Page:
Mercy Hospital: Medical Care for African Americans in East Wilson

Medical care in eastern North Carolina was conspicuously absent for African Americans until Dr. Frank S. Hargrave, a black physician,  conveyed property on 504 East Greene Street, where he had been treating black patients since 1905,  to Samuel H. Vick and J.D. Reid for the creation of the Wilson Hospital and Tubercular Home. Money troubles dogged the new hospital for next 17 years, but it still provided care for a growing African American population streaming into Wilson to work in the tobacco, cotton and mercantile industry. In 1929 the hospital was forced to close due to lack of funds. This did not last long however, and in 1930 it was newly incorporated as Mercy Hospital.

Until 1938 the hospital was supported through private donations from local tobacconists, the city of Wilson, and the Duke endowment. In 1938 the trustees sold the hospital to the city of Wilson to obtain a federal grant for $16,000, which allowed the hospital to expand from 25 to 40 beds. Mercy was then sold back to the trustees to obtain a $19,000 grant from the Ford Foundation. This increased its size to fifty beds and enabled the hiring of eight full-time employees.  With the end of segregation and the building of the new Wilson Memorial Hospital, Mercy Hospital closed its doors permanently in 1964 (1).

Dr. Frank S. Hargrave in the center with nurse Henrietta Colvert on the far left and Dr. William A. Mitchener in the 1910’s.

Many black physicians and nurses went through the doors of the historic medical facility, including the Dr. J. F. Cowan and his wife Annie Mae Cowan who came to work there in 1927.  Dr. J. F. Cowan was a graduate of Howard University and was brought to Wilson by hospital trustee, J.D. Reid. It was at the hospital that Dr. Cowan met his future wife, Annie Mae Cowan, who was the first African American woman in Wilson to take the state nursing exam

“Old man Reid, the banker, supervised the hospital,” recalled Annie Mae. “And his wife kept the books.”

When Dr. Cowan arrived, he was n’t very encouraged by the sight of the facilities after being used to the modern medical facilities at Howard Medical School. But they enjoyed their time at the hospital, which was then still called the Wilson Hospital and Tubercular Home.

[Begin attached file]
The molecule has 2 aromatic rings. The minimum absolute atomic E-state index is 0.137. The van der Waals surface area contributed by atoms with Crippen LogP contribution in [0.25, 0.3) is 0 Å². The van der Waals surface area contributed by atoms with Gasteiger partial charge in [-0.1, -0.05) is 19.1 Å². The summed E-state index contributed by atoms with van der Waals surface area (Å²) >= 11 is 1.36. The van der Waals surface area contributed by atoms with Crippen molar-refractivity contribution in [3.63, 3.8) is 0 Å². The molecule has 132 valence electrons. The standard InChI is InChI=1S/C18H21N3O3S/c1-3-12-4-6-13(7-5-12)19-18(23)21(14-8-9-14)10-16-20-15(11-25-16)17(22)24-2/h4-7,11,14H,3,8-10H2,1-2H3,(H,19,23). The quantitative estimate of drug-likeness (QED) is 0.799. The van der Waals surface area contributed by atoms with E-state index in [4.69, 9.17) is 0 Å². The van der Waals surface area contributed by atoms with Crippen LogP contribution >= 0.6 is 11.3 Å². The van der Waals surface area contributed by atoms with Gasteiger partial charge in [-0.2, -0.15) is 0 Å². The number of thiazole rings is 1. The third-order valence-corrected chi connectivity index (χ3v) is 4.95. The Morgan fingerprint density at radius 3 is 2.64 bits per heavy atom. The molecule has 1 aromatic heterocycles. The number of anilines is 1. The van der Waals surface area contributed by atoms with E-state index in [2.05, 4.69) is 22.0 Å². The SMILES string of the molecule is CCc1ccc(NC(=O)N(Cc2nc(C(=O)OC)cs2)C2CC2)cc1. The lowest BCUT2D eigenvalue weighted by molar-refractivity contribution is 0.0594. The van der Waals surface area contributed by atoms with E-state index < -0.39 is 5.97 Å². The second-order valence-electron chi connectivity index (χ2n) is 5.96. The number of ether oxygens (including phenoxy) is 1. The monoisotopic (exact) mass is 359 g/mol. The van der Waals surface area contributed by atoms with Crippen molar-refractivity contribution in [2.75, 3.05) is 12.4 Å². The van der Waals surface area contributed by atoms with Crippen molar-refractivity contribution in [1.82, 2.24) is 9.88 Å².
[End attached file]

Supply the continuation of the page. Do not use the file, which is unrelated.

Annie Mae recalled them having good relations with visiting physicians from Moore-Herring Hospital, which was the white hospital in Wilson, but where African American patients went for surgical procedures. She also remembered a screened in porch installed for tuberculosis patients, but she only remembered one patient suffering from that infectious, bacterial lung disease (2).

The Mercy Hospital Historical Marker will be dedicated at 3:00 PM on Tuesday, May 4.

References

1.Lewis, Necole. “Mercy Hospital: Emergence of the First Black Hospital in Eastern North Carolina.” Unpublished thesis, North Carolina Central University, 1998, pp. 1–47.

2.Railey, Mimi. “Mercy Hospital: Health Care in East Wilson.” Wilson Daily Times, 16 July 1983, p. 1C.

Advertisements

Black Wide-Awake Program on Front Page of Wilson Daily Times

tracing wilsons roots tracing wilsons roots2

Our program the night before last was on the front page of the Wilson Daily Times today!  They did misspell the title of the program as “Black Live Awake” instead of Black Wide- Awake and the surname Artis as “Artists”  but hey most of it was right.

Black Wide Awake: The Roots of Wilson’s African American Community

Black Wide Awake Wilson Program 4

Burn the date, Tuesday, February 9, 2016, into your brains because there is going to be a sublime program here at WCPL with a powerhouse of eastern NC, African American history and genealogy by the name of Lisa Y. Henderson.  That was a long sentence.

Black History Collection Free on Fold3 for the Month of February

black history

I just read on Genealogy Insider that Fold3 is celebrating Black History Month by lifting the pay wall on their Black History Collection which includes over a million photos and documents on the Civil War, Slavery, Reconstruction/ Jim Crow Laws, World Wars and the Civil Rights Era.